After \(x_1\) has been calculated, it is passed to the modulators of the second level, to do the second iteration, and so on, and we extract the result at the last stage.

This design has a limited range, but its audio rate performance is perfect for sound design like physical modeling and filter design, you may conditionally prepend and append a module for multiplying input and output over a constant to get a wider range.

## Newton’s Method With Compressor

Right after I have posted the division module, fuzion_mixer asked a question:

I don’t know if you have thought about trying to do division like this: Controlling the Fine Volume in 04 alters the value in the compressor in which a curve that looks like 1/n. The only problem is that it has a lower threshold of 128 before it starts curving.

Along With the old post about a compressor design issue, which NightRadio had posted the fixed version of the compressor algorithm; the algorithm basically only has a single division with a bit of other variables:

\[ Gain = Threshold / ( Threshold + ( Envelope – Threshold ) \times Slope ) \]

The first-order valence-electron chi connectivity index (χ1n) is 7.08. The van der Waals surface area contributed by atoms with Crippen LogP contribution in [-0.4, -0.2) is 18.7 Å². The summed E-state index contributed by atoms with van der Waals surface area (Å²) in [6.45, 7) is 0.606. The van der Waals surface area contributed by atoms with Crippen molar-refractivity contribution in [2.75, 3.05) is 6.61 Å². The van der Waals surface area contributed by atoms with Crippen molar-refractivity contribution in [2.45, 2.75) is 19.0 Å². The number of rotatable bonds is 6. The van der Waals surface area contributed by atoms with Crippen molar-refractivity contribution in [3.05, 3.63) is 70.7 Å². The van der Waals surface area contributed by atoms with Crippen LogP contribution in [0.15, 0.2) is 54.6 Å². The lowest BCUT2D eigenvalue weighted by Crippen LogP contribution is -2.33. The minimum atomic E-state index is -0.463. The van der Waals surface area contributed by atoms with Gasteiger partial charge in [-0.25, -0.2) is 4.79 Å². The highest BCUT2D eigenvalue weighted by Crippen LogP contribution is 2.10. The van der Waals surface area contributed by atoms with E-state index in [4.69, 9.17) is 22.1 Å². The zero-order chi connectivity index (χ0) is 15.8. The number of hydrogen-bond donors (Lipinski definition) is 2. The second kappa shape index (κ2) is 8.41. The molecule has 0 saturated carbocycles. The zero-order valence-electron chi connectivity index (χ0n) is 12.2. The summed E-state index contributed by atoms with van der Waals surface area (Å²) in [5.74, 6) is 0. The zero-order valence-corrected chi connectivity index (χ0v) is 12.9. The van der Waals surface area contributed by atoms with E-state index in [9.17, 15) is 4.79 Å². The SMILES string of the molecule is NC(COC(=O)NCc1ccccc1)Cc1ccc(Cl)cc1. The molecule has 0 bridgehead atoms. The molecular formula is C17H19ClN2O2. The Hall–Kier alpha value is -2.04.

That is an interesting question because if we can use compressor instead, we can further simplify the design of the division module.

Thus, we did a test by using a compressor only; here is the original SunVox Project from fuzion_mixer, related to the compressor divider prototype, with a little re-coloring for explanation:

To test the accuracy, we made another project and performed a simple calculation, \( x / x \) . Since \( x / x \) must equals to 1, we can subtract another one after the division and multiply the subtracted result to see how large the error with both of the methods. Meanwhile, we also did a performance test by firing a fast pulse to see the respond time, considering the release time of the compressor might slow down the throughput: